Henry Louis Gates

Cover Story

Black History Under Siege


Henry Louis Gates Jr. says truth will out if people of all colors resist the censorship of America’s Black history.

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Prof. Jose Garcia Moreno created a luminous multimedia presentation celebrating the 50th anniversary of the Loyola-Marymount merger. The stunning visual display was projected onto the façade of Sacred Heart Chapel. Watch it here.

In fall 2023, LMU and the Los Angeles Rams professional football team entered into a new educational partnership. Watch the campus celebration of the unique collaboration.

Your Move

The transfer portal has brought dizzying roster changes, new opportunities, and, possibly, a shorter path to success in college athletics.

KXLU’s Salsa Fest is the annual outdoor Latin music party that brings salsa music lovers and entire families to campus to celebrate the LMU station’s “Alma del Barrio” Spanish-language programming.

President Timothy Law Snyder, Ph.D., talks with representatives of each of LMU’s sponsoring religious communities—Robert Caro, S.J., Mary Genino, R.S.H.M., and Mary Beth Ingham, C.S.J.—about the long-lasting significance of the university’s groundbreaking merger 50 years ago.

Canto de la Ciudad

KXLU’s “Alma del Barrio” has been singing its songs to L.A. and binding together LMU and the city’s Spanish-speaking communities for five decades.

Hunting Demons

James Keane ’96 remembers the fear he felt at 14 when he saw “The Exorcist.” He still wonders if exorcism can rid him of the demons in the world.

Highlights of the dedication ceremony marking the $8 million commitment by the Dordick family to LMU Loyola Law School’s trial advocacy programs.

AI’s Impact on Artists

AI technology now allows any user to generate an image of almost anything they like that copies the work of almost any artist, putting the livelihoods of painters, illustrators and photographers at risk.

Hollywood Standstill

The Writers Guild of America strike is about wages, residuals and more, but some say it’s even more about the future existence of a profession.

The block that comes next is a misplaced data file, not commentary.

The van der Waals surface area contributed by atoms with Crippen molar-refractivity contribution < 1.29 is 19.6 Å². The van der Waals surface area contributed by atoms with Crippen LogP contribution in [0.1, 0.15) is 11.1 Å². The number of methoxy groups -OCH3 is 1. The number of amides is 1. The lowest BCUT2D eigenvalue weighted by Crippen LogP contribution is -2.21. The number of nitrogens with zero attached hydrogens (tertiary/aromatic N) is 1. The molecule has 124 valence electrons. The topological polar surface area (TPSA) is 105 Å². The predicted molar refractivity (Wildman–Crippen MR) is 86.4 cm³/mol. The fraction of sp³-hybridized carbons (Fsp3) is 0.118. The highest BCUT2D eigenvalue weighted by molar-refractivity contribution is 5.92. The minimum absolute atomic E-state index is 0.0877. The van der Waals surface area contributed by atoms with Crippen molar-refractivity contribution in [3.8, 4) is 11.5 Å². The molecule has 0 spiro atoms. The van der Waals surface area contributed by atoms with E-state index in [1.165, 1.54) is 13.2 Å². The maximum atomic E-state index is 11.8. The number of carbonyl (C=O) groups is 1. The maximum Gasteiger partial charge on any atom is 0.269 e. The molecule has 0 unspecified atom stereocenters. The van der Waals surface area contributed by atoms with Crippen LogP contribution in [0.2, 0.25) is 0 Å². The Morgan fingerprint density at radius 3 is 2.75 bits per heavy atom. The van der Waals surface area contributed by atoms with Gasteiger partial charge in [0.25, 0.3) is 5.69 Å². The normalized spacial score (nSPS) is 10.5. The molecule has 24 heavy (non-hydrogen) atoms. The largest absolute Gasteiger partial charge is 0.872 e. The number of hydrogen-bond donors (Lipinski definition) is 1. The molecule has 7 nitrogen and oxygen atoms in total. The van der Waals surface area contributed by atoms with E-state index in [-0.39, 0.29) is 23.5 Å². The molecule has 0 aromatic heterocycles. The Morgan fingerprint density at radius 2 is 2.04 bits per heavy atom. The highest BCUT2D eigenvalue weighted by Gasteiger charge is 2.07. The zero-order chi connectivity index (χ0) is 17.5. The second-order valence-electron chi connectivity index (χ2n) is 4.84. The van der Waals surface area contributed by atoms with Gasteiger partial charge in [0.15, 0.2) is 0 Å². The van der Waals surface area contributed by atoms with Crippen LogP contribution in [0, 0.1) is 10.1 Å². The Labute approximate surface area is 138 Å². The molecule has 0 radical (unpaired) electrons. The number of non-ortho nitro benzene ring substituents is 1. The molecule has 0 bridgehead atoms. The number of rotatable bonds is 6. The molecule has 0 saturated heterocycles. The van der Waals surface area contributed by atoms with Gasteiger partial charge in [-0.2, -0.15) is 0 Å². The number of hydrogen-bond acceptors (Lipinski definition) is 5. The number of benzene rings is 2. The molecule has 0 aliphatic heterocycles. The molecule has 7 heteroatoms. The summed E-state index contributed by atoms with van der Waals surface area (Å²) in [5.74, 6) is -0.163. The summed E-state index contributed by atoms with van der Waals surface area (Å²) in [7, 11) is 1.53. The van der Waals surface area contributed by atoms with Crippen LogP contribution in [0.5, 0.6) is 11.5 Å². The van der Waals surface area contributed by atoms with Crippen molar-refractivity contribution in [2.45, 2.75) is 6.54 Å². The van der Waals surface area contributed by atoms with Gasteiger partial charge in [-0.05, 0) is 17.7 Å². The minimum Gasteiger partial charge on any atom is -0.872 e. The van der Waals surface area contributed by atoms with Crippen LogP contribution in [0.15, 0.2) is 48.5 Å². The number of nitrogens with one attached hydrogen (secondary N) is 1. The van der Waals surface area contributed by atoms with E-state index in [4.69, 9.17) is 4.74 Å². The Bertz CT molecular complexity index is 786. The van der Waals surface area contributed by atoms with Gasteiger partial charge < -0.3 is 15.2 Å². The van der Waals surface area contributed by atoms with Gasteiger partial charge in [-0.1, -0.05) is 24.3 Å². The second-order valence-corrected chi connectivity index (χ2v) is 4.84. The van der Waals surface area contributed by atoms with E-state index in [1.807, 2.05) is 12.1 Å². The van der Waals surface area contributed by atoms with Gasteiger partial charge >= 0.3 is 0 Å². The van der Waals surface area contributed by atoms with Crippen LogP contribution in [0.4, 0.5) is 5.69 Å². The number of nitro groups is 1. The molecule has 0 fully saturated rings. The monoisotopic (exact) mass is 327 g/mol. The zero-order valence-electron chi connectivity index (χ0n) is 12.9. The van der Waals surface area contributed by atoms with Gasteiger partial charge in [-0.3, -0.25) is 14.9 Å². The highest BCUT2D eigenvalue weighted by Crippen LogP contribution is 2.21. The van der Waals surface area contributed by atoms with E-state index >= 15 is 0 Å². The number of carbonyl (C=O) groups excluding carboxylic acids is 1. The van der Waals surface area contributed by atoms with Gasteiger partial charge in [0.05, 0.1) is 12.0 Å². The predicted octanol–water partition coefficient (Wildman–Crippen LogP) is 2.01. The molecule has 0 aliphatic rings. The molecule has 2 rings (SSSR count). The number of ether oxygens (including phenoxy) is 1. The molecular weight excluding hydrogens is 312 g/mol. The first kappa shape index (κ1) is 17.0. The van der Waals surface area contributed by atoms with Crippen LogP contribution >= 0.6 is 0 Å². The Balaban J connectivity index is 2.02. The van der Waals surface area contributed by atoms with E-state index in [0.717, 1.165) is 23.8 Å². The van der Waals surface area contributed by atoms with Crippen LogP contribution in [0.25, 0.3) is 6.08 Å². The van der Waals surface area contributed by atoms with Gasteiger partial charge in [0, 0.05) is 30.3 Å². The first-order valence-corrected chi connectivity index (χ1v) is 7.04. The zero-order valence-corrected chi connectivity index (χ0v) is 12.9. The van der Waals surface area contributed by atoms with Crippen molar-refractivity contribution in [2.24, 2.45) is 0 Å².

Tracking Fish With eDNA

Demian Willette, LMU biology professor, has patented a device to collect environmental DNA that helps detect fish fraud — the mislabeling of fish — as well as protect endangered species.

Florida’s Battle With Black History

Florida’s rejection of the College Board’s new AP African American Studies course puts a spotlight on the U.S. struggle to deal with racism and Black America’s past and present.

The Outsider President

“Jimmy Who?” people asked in 1976 as the virtually unknown James Earl “Jimmy” Carter came out of nowhere to capture the Democratic nomination for president, eventually winning the presidential election. Carter was able to accomplish this unlikely victory for one key reason: He was the anti-Nixon in the midst of the Watergate era. His “I’ll […]


Ben Bolch on NIL’s Impact on College Athletics

Name, image and likeness (NIL) payments represent a new, large cash flow into college athletics. Much will stream toward athletes through sponsorships and endorsements. But some scenarios are deeply troubling. Ben Bolch, Los Angeles Times staff writer, describes a new era that is changing college athletics.

Shelves of Selves

To Lynell George ’84, every book on her shelves is a window into who she was, is and will become. How to live when a treasured one goes missing?

Big City Oil

Oil used to be big in Los Angeles. In fact, it still is, and the industry’s impact on the region’s populations is far from equitable.

A Well-Aimed Rock

Blake Pickens MBA ’19, a Chickasaw film producer and stand-up comedian, uses film and jokes to change people’s minds about Native Americans and people in poverty.

Alvarado and 3rd

The United States meets Central America at L.A.’s Westlake intersection. Rubén Martínez finds that survival is one of the many stories found at this hemispheric meeting place.